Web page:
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Trail and Track - Hyosung TE450S First Ride

Written By: 
John Arens

2010.hyosung.te450s.grey_.front-right.riding.on-track.jpgMost riding in North America is confined to the trails and track, but in many countries you can enjoy your ATV on the street too! That makes us a little jealous, and we'll admit that many times we've found ourselves sitting at a traffic light, imagining how great it would be to drop the clutch and rocket forward past the other vehicles. While we see only the ATVs meant for dirt, there quite a few other models and manufacturers of road legal ATVs, and even cross over models that are equipped for the tarmac or the trail. Recently we were able to test one from Hyosung Motors called the TE450S.

Hyosung is a division of S&T Motors, the largest motorcycle manufacturer in Korea, and they have been building power sports vehicles since 1978. Today they build motorcycles, scooters and ATVs ranging from 50cc to 650cc, and after partnering on manufacturing and development with some of the big name OEMs for many years, most notably Suzuki, Hyosung has been quietly building their own product

The TE450S

The TE450S is the only ATV they offer directly through their dealers, although it is our understanding they build smaller models for other brands. One walk around the TE450S will reveal many of the features found on every other high performance sport ATV. It comes equipped with dual disc brakes, a modern 4 stroke engine, dual A-arms, adjustable suspension, a beefy aluminum swingarm, and stylish, racy bodywork. It looks like it's built for speed! There are a few other features that are a dead giveaway to its road going capabilities. On the handlebars you will find a button everyone initially mistakes for the starter but is actually a horn, mirror mounts, and side reflectors for the road as well. The biggest feature everyone is curious about with the Hyosung is only found in the brochure however. Hyosung boldly claims the engine cranks out a very impressive 51hp, which would place it at the top of the 450 class along with KTM! We were itching to find out for ourselves.

Engine & Chassis

The engine on the TE450S looks like any other modern, high performance ATV engine, and is a 449cc, liquid-cooled, DOHC single cylinder engine fed via a Mikuni 42mm carburetor.  Mated to the engine is a 5 speed manual gearbox with reverse, and chain drive gets the power to an enormous 44 tooth sprocket at the rear axle. Just ahead of the engine are the radiator and an oil reservoir, and oil changes should be no problem since the screw-on style filter is located on the right side of the motor. The airbox on the TE450S is located under the seat and is a dual foam element that is easy to get to. The exhaust system is routed neatly inside the frame rails until it reaches the stainless steel muffler, which is bolted to the right side of the removable sub frame. We're glad the muffler is stainless for long term corrosion protection, but we could not determine if it had an internal spark arrester. On the one we tested we are certain that it did not, but since it was a long term demo unit we are wondering if it had been removed. Either way, to ride in many areas you will need one.2010.hyosung.te450s.close-up.engine_0.jpg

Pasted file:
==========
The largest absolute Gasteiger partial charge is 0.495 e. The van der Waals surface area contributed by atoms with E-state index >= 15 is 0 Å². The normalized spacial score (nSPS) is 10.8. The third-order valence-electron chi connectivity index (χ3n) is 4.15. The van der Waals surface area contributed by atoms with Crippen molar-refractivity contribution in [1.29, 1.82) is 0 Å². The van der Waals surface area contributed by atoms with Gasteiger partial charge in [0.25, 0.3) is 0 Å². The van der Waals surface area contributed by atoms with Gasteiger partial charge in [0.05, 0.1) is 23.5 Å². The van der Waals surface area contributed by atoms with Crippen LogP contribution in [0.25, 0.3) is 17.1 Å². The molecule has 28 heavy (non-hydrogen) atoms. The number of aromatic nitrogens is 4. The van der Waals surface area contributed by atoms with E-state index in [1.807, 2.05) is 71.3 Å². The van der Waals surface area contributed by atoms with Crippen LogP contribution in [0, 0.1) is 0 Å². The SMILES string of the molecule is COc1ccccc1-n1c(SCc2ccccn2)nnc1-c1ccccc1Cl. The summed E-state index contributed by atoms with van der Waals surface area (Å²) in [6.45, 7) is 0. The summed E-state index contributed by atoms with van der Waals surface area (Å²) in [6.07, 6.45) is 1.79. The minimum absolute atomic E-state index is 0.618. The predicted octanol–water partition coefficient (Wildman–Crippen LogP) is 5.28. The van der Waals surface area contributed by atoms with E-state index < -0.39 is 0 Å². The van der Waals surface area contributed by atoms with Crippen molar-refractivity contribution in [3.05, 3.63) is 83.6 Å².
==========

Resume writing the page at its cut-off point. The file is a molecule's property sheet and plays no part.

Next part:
If the engine looks similar to other 450 motors, the chassis is a nearly identical clone of the 2003-2008 Suzuki LTZ400. That's a great base to go on! When the original version of the LTZ was released it won about every championship on the planet, and the LTZ400 is currently the top ATV in the 400cc sport class. We're very familiar with the Z-400, and many of the brackets, mounts, tube layout, and design features are the same. Some of the brackets even look like they came off the same tooling, and in checking A-arm dimensions we believe the two to be identical. We think you could bolt a set of LTZ 400 A-arms to the TE450S with no problem, and it may be something you want to consider. Where the TE450S falls a little behind is in weld quality. The welds are not as smooth or consistent as those found on the LTZ 400 frame. Overall though, the workmanship and fit and finish of the TE450 is surprisingly good. 

Controls & Bodywork

The Hyosung is comfortable to sit on and feels sporty. The foot pegs are well placed, the handlebars are a familiar bend and reach, the seat is comfortable and easy to move around on, and the levers are all of a quality and style that would be at home on any of the Japanese ATVs. In fact, the front brake lever is even adjustable! One feature that gets everybody's attention is the small extra lever on top of the clutch lever; it's the parking brake! In the center of the steering column is a lighted display that shows speed, rpms, mileage, and a few warning lights for temperature, fuel level, reverse gear engagement, and

Bodywork on the TE450S is a high gloss plastic like most other ATVs, and it seems flexible enough to take plenty of abuse without cracking, and can be had in either Black or Red. Behind each foot peg is a foot basket with a very secure mounting system. An external tube skeleton follows the edge of each basket to help support your foot, but the other advantage is it protects the basket and bodywork as well. At the rear of the ATV and just under the grab bar are a couple tabs that are certainly for a license plate, but they would be excellent for holding a number plate too! Racers will want to ditch the license plate light, but the rear LED tail light is cool!